Blocking Skype with pfSense and Snort
We have installed pfSense as our network firewall. Make sure you did read its Licence. I will use version 1.0.1.
If you want to find out more about pfSense features please check this page on its site.
Suppose we have two interface on it: Wan and Lan.
And the following rules from Lan to Wan:
Figure1: pfSense Firewall rules from Lan to Wan
As you can see we have allowed all HTTP/HTTPS traffic.
Skype has the ability to take advantage of this and so it can “get out”.
We want to block it(you might want to block other stuff, but to keep it simple we will talk only about Skype in this article).
Please read these documents first in order to understand how Skype “works”:
An Analysis of the Skype Peer-to-Peer Internet Telephony Protocol.
From the last one we can find out how we can block Skype by its signature. For this we will use Snort.
But first let’s install Snort on pfSense. We can find it on the “Packages” menu. See Figure2 and Figure3.
Figure2: Accesing pfSense's Packages
Figure3: pfSense's Packages List
Once installed Snort will appear in the “Installed packages” menu:
Figure4: Installed packages
For configuring Snort we need to access its menu from “Services”:
Figure5: Snort on “Services” Menu
Make sure you put your Oinkmaster code in order to get the updates for rules. As you can see in Figure6, we have an option to block hosts that generate a Snort alert. This sounds great and we will use it for blocking Skype, but you must carefully select what Snort rules are active in order that false alerts to not block legitimate traffic.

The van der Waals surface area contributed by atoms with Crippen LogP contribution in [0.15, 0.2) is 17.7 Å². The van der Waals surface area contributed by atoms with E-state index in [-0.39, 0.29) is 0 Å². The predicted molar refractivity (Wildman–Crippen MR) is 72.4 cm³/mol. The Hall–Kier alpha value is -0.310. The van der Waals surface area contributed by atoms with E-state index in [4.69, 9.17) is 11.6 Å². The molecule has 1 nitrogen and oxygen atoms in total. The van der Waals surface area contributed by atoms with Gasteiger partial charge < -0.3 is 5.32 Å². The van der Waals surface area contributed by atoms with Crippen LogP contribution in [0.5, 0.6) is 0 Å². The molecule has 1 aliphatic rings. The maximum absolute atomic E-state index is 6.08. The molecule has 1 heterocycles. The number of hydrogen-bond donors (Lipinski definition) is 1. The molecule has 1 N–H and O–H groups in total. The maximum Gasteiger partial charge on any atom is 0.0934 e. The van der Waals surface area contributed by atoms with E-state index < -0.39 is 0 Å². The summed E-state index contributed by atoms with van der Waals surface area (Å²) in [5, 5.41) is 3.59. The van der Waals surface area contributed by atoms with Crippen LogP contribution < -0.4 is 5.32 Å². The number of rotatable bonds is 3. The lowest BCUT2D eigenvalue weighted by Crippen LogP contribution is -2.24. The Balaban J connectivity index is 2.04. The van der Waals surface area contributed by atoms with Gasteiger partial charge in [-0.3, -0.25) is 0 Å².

Figure6: Block Offenders
Bellow are the “Categories” of rules we have. For this article I have only selected “p2p.rules”.
Figure7: Categories: “p2p.rules” checked
Because as you can see from Figure8 it contains some Skype rules. This rules are enabled.
Figure8: Skype rules
What rules actually interests us?
Rules with the SID 5999 and the SID 6001 for example which are enabled.
According to the document, An Analysis of the Skype Peer-to-Peer Internet Telephony Protocol, we are are looking for the “0x17030100” signature which is contained in the login server reply to our client. See Figure9, which is a sample from a Wireshark trace representing a successful Skype login using TCP port 443.
Figure9: Wireshark Trace for “0x17030100” signature”
So we need a Snort rule for traffic coming from “$External_Net” to “Home_Net” which will watch for traffic containing the "0x17030100” signature.
Actually we don’t need to create anything. The rule already exists. There are two: the rules with SID 5999 and SID 6001. See Figure10 and Figure11.
Figure10: Skype rule SID 5999
Figure11: Skype rule SID 6001
You can give a search on Snort site and list the available Snort rules. See Figure12.
Figure12: Skype Rules listed
The blocked host will appear into the “Blocked” tab and the alert generated by Snort in the “Alerts” tab. Figure13 and Figure14.
Figure13: Blocked Tab
Figure14: Alerts Tab
Since by now we have installed Snort, have the rules in place(selected the “p2p” category and make sure the rules with SID 5999 and SID 5999 are enabled) and we have choosed to block the hosts that generate Snort alerts let’s try to connect with Skype.
Prior of installation of Snort, Skype was able to “get out”:
Figure15: Skype “Connected”
After we installed Snort and configure Pfsense to block host which generate an alert, Skype cannot connect anymore:
Figure16: Skype cannot connect anymore
If we look into the “Alerts” tab we will see that two alerts were generated by the rules with SID 5999 and SID 6001:
Figure17: Skype Alerts
The “Blocked” tab shows us that a host was blocked. As you can see, it is the login server to which Skype attempted to login.
Figure18: Blocked Host
So it worked.
It is very simple to block Skype with pfSense and Snort. You must take care what rules you enable because some false alerts might be generated and so legitimate traffic might be blocked.